The Lek

I’ve been looking at beech woods with a changed eye since reading Richard Mabey on the subject. He grew up in the Chilterns beech woods and I’m learning with him to recognise the grandeur of each tree as an individual organism. Beech casts a particularly dense, cool shade, which this heat shy and sunburn prone ecologist appreciates. And in the dark realm of the beech wood there is more life than I used to suspect*, albeit especially where fallen trees let in light and allow understory shrubs and ash saplings to flourish.  Knowl and Ashley hills, northeast of where I live in Twyford, Berkshire, are southern outliers to the main Chiltern ridges. They’re stuck out on their own, south of the Thames, but the flora and feel is similar. That’s especially true of the beech dominated woods on the northeast side of Knowl Hill, an area denoted on the map as Clayton Park.

Early one day this week I left the commuter belt behind with a few short steps, and ventured into the shade of beech. A few paces into the wood I saw ahead what looked like a very big animal indeed. A dark, muscular creature with erect pointy ears and a blunt snout. As I cautiously moved closer it shifted shape. First a big deer, then something more cat-like. Now an enormous wolf, now a black bear, and now a fallen log. As much a ‘living’ thing as any mammal, a piece of dead wood may be stationary but its one true form conceals myriad others, brought to life by shifts in light, perspective and mood. That such a sizeable one has been left in-situ to decay, feeding new life back into the wood, suggests that Clayton Park is appropriately and admirably neglected.

Further up the slope, at the edge of a band of younger growth, the full glare of the morning sun was focussed on a patch of bracken. It hummed and fizzed with the energy of a lek: 30 or 40 male hoverflies** engaged in a competition that’s every bit as dramatic as the more renowned gatherings of grouse. Each fly, holding steady on a leaf tip, would signal its readiness for battle with a high-pitched whine, the product of furious wing-vibrations too fast to see. The combined effect was much like a grid of high-performance racing cars waiting for the starting light.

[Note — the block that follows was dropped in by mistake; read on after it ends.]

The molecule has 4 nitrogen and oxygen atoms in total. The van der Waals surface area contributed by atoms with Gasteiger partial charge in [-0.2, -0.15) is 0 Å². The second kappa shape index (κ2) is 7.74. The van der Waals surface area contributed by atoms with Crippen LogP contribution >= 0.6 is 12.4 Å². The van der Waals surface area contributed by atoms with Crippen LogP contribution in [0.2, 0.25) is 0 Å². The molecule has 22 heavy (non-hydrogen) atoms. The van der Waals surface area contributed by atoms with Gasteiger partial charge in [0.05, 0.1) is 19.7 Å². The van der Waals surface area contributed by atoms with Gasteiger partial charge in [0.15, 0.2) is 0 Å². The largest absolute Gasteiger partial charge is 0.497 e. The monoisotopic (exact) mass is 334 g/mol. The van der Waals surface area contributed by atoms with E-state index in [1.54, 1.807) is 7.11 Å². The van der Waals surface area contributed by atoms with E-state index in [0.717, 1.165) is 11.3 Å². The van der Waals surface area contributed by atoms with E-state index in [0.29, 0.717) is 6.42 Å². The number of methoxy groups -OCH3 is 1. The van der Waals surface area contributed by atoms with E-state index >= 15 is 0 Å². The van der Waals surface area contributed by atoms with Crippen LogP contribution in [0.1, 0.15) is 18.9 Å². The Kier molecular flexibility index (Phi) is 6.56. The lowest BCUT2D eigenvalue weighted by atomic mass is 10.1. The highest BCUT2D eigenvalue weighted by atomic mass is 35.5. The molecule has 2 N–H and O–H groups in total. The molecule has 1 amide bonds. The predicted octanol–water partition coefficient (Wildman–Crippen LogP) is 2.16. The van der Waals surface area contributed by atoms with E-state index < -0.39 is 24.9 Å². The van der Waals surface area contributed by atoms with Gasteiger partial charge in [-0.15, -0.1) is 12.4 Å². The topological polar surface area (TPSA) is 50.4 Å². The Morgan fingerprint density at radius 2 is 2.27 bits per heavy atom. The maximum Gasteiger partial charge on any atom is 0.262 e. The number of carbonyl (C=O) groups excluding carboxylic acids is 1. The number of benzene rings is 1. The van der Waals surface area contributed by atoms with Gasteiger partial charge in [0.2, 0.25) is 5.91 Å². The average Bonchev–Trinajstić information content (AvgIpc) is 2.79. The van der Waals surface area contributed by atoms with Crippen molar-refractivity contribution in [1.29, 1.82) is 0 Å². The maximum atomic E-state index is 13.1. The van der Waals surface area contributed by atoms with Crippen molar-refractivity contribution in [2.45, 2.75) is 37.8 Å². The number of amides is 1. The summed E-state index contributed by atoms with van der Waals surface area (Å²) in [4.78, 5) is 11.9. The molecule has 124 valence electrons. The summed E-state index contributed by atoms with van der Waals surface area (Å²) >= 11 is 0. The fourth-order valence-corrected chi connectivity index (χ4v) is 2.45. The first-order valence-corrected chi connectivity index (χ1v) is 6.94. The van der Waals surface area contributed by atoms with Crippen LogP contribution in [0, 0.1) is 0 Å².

Eventually one of the flies would break ranks and take off, and then another, and another, until the lek became a chain reaction and all participants leapt up to engage in a brief airborne struggle to re-establish a place in the hoverfly hierarchy.  What constitutes the best spot in which to whine and signal to females I’m not sure, but they were clearly jostling over something. I wondered how many still-slumbering inhabitants of the village below were aware of the wildlife drama unfolding just five minutes’ walk up the slope from their doorsteps.

*Much is very well hidden: for example the remarkable and enigmatic ghost orchid.

**genus Syrphus, species tricky to determine without at least a hand lens.

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